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Most artists can’t say that they secured a feature from Beyoncé or Nicki Minaj before their debut album. Most artists can’t point to six platinum and five gold records before their debut album. Most artists can’t claim two Billboard number one singles before their debut album. Megan Thee Stallion is not “most artists.” With the incredible success that the Houston-based rapper has already attained, it is hard to imagine how she could possibly top her previous critically acclaimed EPs and mixtapes. Yet somehow, Megan Thee Stallion’s debut album “Good News,” released on Nov. 20, does just that.
“Good News” starts with the diss track “Shots Fired,” a song that puts all other recent diss tracks to shame. On this opener, Megan wastes no time addressing the controversy surrounding her and rapper Tory Lanez, who allegedly shot her after an argument on July 12. Megan not only acknowledges the shooting, but she also unloads on Lanez — humiliating him and his supporters with lines such as “A pussy n**** with a pussy gun in his feelings” and “Any n**** on that n****’s side is a clout chaser (Fuck y’all) / A bitch who he fuckin’ or a ho that he payin’.” Megan takes her song a step further by acknowledging how her shooting is part of a trend of Black women’s pain not being taking seriously in this country with the lines “Now here we are, 2020, eight months later / And we still ain't got no fuckin' justice for Breonna Taylor (Breonna Taylor).” Although “Shots Fired” is a diss track and specific to Megan’s situation with Lanez, Black women everywhere can feel empowered hearing this song and seeing Megan stand up for herself in such a powerful and clever way.
After essentially shutting down Lanez and his supporters on “Shots Fired,” Megan spends the rest of “Good News” building herself and all other “hot girls” up. Tracks such as “Circles” and “Sugar Baby” showcase the Megan that fans know and love: Thee Hot Girl who makes songs about having the sex she wants, being rich, making men buy her material goods, and not paying any mind to the haters or admirers who don’t meet her (rightfully) high standards. Standout tracks “Freaky Girls (feat. SZA)” and “Body” are flirty, freaky, upbeat, and danceable — perfect for those who love to twerk along with Megan. “What’s New,” “Work That,” and “Girls in the Hood” — the album’s first single — don’t rely on theatrics as they showcase Megan’s incredible lyricism and flow.
Another incredible element of “Good News” is its wide variety of features. SZA, City Girls, Big Sean, 2 Chainz, DaBaby, Young Thug, Lil Durk, Popcaan, Mustard, and, the queen herself, Beyoncé all make appearances. Typically, this many features would be distracting. Megan Thee Stallion, however, has proven time and time again she is not like other artists. On each song that features equally or more popular musicians, Megan holds her own. Never once does Megan feel overshadowed by those she features on her album, and never once do those artists feel overshadowed by Megan. Megan gives everyone their time to shine, but never lets anyone outshine her.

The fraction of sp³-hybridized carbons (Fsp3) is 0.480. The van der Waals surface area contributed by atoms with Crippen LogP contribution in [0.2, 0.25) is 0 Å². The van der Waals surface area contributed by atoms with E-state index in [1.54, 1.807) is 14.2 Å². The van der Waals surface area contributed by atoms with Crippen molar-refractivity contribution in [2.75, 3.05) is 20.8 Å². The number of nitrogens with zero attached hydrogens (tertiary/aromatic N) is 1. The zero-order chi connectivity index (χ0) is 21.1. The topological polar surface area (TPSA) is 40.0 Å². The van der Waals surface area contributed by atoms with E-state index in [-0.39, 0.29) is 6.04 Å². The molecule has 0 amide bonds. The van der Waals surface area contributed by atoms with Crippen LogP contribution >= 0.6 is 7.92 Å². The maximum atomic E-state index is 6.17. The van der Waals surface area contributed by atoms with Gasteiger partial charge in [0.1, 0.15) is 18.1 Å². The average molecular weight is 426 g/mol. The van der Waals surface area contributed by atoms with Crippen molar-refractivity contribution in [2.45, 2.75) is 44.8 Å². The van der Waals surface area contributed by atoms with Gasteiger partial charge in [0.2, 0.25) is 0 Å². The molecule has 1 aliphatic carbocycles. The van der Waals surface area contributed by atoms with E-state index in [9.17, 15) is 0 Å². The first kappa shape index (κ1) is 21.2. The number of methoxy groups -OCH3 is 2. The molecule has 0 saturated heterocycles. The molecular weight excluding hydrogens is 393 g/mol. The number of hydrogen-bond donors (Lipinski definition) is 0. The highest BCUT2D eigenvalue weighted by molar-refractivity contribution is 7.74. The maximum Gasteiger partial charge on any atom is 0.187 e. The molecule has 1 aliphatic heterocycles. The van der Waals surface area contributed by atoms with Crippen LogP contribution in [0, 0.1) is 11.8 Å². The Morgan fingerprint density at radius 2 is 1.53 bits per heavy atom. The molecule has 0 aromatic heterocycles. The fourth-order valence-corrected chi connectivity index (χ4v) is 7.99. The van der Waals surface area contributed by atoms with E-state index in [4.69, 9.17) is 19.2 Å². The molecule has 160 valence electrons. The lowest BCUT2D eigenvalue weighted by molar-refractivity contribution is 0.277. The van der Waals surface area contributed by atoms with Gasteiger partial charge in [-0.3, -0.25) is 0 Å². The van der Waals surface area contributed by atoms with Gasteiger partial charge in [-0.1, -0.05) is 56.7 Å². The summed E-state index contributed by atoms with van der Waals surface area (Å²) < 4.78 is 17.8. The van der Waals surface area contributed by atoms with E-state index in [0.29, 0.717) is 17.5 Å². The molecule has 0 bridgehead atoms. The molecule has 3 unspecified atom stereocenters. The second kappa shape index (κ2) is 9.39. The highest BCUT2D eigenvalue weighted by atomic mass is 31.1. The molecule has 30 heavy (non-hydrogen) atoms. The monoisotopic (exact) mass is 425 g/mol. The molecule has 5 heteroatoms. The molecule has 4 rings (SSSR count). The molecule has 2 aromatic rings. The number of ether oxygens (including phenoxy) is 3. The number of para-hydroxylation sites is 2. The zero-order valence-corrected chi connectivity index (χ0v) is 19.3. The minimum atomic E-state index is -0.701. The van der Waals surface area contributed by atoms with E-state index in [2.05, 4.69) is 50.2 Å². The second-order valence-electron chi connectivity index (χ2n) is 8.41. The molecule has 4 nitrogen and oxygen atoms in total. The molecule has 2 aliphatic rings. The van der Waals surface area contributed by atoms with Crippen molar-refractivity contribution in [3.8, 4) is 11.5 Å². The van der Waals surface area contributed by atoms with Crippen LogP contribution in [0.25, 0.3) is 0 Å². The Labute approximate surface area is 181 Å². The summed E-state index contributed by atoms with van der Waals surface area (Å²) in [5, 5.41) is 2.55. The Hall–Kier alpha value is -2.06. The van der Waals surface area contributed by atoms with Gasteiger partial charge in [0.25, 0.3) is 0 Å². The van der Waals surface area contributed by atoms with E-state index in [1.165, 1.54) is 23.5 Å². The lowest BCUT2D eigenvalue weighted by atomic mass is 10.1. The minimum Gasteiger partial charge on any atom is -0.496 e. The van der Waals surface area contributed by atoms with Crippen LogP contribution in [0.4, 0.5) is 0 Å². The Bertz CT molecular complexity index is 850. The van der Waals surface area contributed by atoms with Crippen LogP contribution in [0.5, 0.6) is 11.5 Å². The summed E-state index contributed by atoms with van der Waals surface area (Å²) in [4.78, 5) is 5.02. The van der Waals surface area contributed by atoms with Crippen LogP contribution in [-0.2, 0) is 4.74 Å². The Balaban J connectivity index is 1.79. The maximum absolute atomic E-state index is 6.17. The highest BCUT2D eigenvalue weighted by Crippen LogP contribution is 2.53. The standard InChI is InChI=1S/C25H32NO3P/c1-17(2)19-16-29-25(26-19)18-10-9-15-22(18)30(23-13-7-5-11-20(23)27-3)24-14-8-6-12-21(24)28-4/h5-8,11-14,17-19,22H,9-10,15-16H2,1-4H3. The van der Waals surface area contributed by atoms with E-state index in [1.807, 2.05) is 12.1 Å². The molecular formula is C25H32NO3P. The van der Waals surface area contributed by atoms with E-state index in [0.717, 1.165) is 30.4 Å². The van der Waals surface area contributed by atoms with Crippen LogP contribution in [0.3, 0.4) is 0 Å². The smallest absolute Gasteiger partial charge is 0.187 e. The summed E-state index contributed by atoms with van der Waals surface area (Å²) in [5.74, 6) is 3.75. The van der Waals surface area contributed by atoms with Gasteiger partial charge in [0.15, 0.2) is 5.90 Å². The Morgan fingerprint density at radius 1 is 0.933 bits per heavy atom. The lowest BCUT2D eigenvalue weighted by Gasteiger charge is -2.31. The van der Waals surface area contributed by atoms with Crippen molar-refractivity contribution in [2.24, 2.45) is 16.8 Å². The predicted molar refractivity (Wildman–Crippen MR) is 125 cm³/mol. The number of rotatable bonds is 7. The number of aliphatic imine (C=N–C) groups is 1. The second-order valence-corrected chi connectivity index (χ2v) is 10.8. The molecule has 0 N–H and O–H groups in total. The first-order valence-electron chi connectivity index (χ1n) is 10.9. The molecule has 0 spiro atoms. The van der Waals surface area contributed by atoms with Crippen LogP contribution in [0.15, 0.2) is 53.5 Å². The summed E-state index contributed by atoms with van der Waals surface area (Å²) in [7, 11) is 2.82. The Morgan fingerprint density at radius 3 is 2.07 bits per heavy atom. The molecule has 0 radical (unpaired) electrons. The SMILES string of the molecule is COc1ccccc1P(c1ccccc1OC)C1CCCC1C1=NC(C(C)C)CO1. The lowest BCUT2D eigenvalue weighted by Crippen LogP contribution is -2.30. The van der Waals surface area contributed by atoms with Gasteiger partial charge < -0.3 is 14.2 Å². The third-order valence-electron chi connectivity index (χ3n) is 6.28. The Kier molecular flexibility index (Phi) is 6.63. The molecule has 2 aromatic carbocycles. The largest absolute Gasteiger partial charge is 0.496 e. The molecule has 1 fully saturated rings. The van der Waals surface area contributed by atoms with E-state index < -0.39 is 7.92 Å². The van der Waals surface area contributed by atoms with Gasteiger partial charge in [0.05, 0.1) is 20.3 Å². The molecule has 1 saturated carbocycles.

“Good News” even finds Megan going outside of her comfort zone with songs like “Intercourse (feat. Popcaan & Mustard)” and “Don’t Rock Me to Sleep.” The former is a dancehall-inspired song in which Popcaan, a well-known Jamaican dancehall singer, sings about sex with a desirable woman and Megan raps over a slow dancehall beat, with verses about her body and sex that make reference to Jamaica. “Intercourse (feat. Popcaan & Mustard)” is very different from Megan’s other works. Never before has the artist featured dancehall artists or influences in her music; however, the subject matter and Megan’s undeniable flow connects the song to the rest of the album.
The latter track, “Don’t Rock Me to Sleep,” is an unusual addition to Megan’s discography. “Don’t Rock Me to Sleep” is a sing-songy pop track — something that strays away from fans’ expectations even more than “Intercourse (feat. Popcaan & Mustard).” Unfortunately, the risk that Megan takes with this song does not pay off as well as the ones she has taken in the past. While “Don’t Rock Me to Sleep” is not a particularly bad song, it is reminiscent of the types of tracks that are played over the stereos of stores like Forever 21 and American Eagle Outfitters — not at all what people go to Megan’s discography for. Sandwiched between “Go Crazy (feat. Big Sean & 2 Chainz)” and “Outside,” two songs that are very Megan Thee Stallion, “Don’t Rock Me to Sleep” feels out of place on this album — it probably would have fared better as a standalone single.
With the exception of “Intercourse (feat. Popcaan & Mustard) and “Don’t Rock Me to Sleep,” “Good News” does not stray too far from Megan Thee Stallion’s past works. The album has songs about money and sex, beats by Lil Ju, explicit yet clever lyrics, and, of course, a DaBaby feature (among its many other cameos). In fact, the album is notably similar to Megan Thee Stallion’s mixtapes and EPs such as “Tina Snow” and “Fever,” but that’s what makes it so good. Through the seventeen tracks on this LP, Megan Thee Stallion shows all other new artists how a debut album should be done. Fans of Megan Thee Stallion know that her music is a guaranteed pick-me-up, and in a year when everything feels like it’s falling apart, we could all use some “Good News.”
— Staff Writer Annie Harrigan can be reached at firstname.lastname@example.org.
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